I recently asked him what he was reading. His reply:
I've got a pretty fair stack on my night table.David Fulmer's first published novel, Chasing the Devil's Tail, won a Shamus Award in 2002, along with nominations for a Los Angeles Times Book Prize, a Falcon Award and a Barry Award, and was selected for Borders "Best of 2003 List" and other plaudits.
Bangkok Haunts, by John Burdett. I gave it a fast read because I was asked to review it on deadline for Paste. Now I'm making another pass and taking my time.
A Left Hand Like God, by Peter Silvester, which is a scholarly study of boogie-woogie piano. He's an academician, God help him, and it shows, but this is the kind of work that people like me slog through, sifting for diamonds.
Finally, I bought a stack of New American Reviews from the late 60s for a quarter each and have been having a high old time with them -- speaking figuratively, of course. NAR featured much of the best of the decade along with a little of the most foolish and indulgent. Mostly quality stuff, though. These volumes, filled with terrific essays, memoirs, short stories, and memoirs from the prime talents of the time, couldn't get arrested these days. By the way, they fit in my pocket, so they travel well, too.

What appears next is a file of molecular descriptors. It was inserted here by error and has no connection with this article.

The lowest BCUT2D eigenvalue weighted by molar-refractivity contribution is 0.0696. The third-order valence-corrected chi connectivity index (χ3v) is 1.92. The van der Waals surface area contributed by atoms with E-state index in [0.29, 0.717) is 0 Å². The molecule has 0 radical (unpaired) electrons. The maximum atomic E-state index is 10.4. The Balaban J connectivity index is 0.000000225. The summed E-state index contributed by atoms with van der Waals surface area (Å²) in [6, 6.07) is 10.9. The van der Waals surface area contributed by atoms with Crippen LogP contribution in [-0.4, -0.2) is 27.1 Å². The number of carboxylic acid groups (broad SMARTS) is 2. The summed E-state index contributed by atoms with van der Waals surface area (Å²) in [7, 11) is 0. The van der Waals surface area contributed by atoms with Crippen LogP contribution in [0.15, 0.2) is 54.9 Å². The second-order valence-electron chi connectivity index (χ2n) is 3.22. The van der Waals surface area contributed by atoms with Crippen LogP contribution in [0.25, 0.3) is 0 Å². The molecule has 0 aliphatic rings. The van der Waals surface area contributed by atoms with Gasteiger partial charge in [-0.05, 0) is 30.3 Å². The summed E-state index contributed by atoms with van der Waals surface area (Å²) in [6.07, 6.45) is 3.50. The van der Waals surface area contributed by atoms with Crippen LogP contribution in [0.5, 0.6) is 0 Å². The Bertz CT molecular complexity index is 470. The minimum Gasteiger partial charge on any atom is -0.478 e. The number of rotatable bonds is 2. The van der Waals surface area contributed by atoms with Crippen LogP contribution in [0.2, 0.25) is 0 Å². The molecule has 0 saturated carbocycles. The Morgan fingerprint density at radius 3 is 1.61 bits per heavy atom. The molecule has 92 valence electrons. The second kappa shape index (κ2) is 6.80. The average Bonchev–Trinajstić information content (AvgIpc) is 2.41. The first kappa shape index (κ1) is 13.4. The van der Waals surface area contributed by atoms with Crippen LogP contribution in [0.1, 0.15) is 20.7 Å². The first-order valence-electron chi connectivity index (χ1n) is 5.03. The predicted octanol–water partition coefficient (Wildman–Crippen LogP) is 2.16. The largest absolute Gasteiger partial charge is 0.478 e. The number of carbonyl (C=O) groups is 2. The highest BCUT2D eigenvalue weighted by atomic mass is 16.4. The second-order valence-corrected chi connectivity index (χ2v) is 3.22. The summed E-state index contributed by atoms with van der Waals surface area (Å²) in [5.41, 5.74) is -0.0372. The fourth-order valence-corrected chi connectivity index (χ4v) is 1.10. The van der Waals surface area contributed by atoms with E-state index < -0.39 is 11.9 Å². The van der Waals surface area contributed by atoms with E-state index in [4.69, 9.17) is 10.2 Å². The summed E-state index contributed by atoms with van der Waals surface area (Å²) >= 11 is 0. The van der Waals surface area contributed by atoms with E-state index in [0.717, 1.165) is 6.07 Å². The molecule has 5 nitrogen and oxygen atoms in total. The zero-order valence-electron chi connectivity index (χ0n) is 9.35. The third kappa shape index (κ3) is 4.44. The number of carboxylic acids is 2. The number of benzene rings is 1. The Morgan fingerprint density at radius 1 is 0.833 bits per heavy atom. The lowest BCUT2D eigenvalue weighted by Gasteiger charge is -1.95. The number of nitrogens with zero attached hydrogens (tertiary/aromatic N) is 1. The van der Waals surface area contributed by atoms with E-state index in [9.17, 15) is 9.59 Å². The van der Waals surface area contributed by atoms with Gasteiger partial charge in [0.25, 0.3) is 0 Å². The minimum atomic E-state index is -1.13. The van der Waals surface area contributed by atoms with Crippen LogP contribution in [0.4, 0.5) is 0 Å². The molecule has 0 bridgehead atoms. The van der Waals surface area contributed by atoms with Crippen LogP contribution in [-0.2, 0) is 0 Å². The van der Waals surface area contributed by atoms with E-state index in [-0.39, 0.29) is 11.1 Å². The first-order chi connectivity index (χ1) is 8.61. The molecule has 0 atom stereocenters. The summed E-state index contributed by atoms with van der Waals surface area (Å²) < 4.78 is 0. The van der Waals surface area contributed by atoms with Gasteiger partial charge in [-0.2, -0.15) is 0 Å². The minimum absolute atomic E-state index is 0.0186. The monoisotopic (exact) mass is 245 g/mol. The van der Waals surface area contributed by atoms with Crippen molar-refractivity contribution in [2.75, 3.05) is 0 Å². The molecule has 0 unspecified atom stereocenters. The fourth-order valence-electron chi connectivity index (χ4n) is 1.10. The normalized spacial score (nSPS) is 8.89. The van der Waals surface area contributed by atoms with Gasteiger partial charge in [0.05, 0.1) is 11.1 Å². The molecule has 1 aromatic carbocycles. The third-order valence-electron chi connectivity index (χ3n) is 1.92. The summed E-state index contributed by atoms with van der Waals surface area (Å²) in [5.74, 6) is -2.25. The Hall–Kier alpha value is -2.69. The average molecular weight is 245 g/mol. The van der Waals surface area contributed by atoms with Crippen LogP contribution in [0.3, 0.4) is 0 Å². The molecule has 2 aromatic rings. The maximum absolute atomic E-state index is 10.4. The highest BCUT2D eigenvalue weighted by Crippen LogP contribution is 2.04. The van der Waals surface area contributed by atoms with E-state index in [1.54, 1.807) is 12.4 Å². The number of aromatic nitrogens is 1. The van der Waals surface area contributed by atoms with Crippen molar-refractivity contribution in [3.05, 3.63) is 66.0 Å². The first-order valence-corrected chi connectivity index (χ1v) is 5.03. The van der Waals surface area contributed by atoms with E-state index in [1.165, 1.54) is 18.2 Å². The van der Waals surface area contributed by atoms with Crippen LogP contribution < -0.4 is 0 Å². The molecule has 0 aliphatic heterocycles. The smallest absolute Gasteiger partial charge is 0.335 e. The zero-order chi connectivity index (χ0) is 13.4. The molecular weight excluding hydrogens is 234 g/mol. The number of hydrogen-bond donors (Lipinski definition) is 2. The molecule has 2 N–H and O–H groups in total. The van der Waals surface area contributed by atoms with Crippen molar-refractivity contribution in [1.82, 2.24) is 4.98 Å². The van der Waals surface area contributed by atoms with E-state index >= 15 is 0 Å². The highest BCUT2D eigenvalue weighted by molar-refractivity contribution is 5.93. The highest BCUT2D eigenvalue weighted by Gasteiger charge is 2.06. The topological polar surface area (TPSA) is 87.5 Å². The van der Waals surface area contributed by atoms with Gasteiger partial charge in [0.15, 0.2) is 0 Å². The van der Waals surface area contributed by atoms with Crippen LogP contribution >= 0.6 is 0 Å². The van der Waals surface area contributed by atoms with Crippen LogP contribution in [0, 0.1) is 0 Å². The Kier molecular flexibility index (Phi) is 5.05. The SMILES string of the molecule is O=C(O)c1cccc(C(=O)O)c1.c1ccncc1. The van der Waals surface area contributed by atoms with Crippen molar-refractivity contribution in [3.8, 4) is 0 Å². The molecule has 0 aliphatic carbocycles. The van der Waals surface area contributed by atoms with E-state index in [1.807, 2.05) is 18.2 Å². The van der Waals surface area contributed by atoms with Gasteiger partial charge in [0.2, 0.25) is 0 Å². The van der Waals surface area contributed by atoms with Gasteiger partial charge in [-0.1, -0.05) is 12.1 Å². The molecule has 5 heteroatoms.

Jass, the second Storyville mystery, was published in January of 2005. It was selected for the Best of 2005 lists by Library Journal and the St. Louis Post-Dispatch, and won the Georgia Author of the Year Award for Fiction.
Rampart Street was published in January of 2006.
Visit David Fulmer's website.
The Page 69 Test: The Dying Crapshooter's Blues.